A person standing in front of a building Description generated with very high confidence

Microsoft Teams

Since Microsoft Teams was launched in November 2016, I’ve heard many people say that it’s better than using SharePoint, and now they don’t need SharePoint anymore.
This is not true at all. The example I used above is closer to the truth than you realize. The tubes are the channels in Teams – and wherever that ‘content’ goes is SharePoint. It’s rather ingenious if you ask me.

What happens when a Team is created?

This Office 365 Group (created from Microsoft Teams) gives us a common SharePoint site, OneNote, Power BI workspace, Plan(ner), shared Mailbox & Calendar and a Group in Stream to apply permissions with (not a channel).

Document Library vs Files Tab

Thus, you have a SharePoint site with the same name as your Microsoft Team, and on that SharePoint Site, is a document library.

This document library is what sits “behind” your Files Tab in your Microsoft Team.
Document Library vs Files Tab

Channels vs Folders

A Team is created with a General Channel by default. We are then able to add more Channels which helps us focus our conversations and categorizes our documents.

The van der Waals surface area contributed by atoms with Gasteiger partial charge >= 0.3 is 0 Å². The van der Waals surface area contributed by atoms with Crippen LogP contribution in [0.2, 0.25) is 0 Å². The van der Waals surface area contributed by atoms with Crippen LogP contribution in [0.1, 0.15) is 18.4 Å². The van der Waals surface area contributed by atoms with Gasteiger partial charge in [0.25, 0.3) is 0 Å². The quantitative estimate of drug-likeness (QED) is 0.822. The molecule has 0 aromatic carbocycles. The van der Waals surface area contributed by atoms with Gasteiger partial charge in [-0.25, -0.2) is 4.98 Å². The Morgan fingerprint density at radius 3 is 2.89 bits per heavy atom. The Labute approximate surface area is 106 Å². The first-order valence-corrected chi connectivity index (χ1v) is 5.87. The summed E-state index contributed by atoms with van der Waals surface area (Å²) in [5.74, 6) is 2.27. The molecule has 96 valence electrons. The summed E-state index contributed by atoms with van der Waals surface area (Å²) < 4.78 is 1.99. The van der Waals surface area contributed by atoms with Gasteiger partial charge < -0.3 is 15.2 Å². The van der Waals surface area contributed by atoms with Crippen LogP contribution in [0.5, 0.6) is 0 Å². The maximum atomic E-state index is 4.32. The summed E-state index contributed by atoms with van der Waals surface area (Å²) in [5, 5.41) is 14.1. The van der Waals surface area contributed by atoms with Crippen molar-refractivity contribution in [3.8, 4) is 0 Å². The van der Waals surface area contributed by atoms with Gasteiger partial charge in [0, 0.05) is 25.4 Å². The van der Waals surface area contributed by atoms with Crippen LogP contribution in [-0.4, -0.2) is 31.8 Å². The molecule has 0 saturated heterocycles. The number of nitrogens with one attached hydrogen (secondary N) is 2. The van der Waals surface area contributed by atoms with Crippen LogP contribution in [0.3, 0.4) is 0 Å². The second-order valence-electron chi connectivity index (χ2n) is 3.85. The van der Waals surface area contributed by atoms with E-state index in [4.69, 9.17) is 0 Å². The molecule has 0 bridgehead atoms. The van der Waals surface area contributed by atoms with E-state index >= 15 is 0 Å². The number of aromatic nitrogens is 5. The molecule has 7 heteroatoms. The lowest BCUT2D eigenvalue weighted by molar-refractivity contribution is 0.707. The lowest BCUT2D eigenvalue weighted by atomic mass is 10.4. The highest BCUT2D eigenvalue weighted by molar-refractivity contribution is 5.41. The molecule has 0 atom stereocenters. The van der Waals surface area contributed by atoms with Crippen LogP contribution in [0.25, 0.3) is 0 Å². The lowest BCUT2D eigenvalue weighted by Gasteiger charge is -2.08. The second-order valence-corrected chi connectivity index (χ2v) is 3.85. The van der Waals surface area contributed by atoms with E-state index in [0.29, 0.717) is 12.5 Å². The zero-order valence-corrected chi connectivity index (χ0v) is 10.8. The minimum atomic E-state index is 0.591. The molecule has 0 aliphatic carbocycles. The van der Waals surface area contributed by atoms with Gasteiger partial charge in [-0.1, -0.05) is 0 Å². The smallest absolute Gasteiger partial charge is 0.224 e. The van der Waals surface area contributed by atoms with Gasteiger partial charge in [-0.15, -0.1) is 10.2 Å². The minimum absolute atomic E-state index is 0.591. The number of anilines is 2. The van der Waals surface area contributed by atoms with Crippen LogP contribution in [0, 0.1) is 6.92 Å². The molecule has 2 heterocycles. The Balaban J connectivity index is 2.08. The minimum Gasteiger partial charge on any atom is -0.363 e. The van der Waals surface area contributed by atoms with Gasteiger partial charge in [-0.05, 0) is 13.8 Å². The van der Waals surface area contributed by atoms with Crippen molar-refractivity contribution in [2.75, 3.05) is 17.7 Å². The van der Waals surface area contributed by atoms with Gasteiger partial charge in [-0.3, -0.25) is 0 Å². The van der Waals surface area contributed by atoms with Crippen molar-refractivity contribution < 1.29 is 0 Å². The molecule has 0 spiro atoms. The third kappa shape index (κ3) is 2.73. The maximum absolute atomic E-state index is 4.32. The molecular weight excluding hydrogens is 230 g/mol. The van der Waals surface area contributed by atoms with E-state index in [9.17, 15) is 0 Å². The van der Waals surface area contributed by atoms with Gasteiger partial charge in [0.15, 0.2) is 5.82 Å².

Each Channel that gets created, creates a folder in the SharePoint Document Library. Whether you upload the document straight ‘into’ the Files Tab on the Teams Channel, or simply attach it to a conversation in the Team Channel – it uploads it to SharePoint, to the appropriate folder.
Channels vs Folders

Keep the following in mind:

  • Files attached to conversations in Chat are loaded to your OneDrive.
  • Creating new folders in the SharePoint Document Library, does not create new Channels in the Microsoft Team.
  • You can create sub folders in the main Channel folders, but when you share documents in a conversation, they will always be saved in the root of that Channel (folder).
  • If you want to use sub-folders, first upload to the correct folder under the Files Tab, then share (attach) it in the conversation by pointing to your recent items in Teams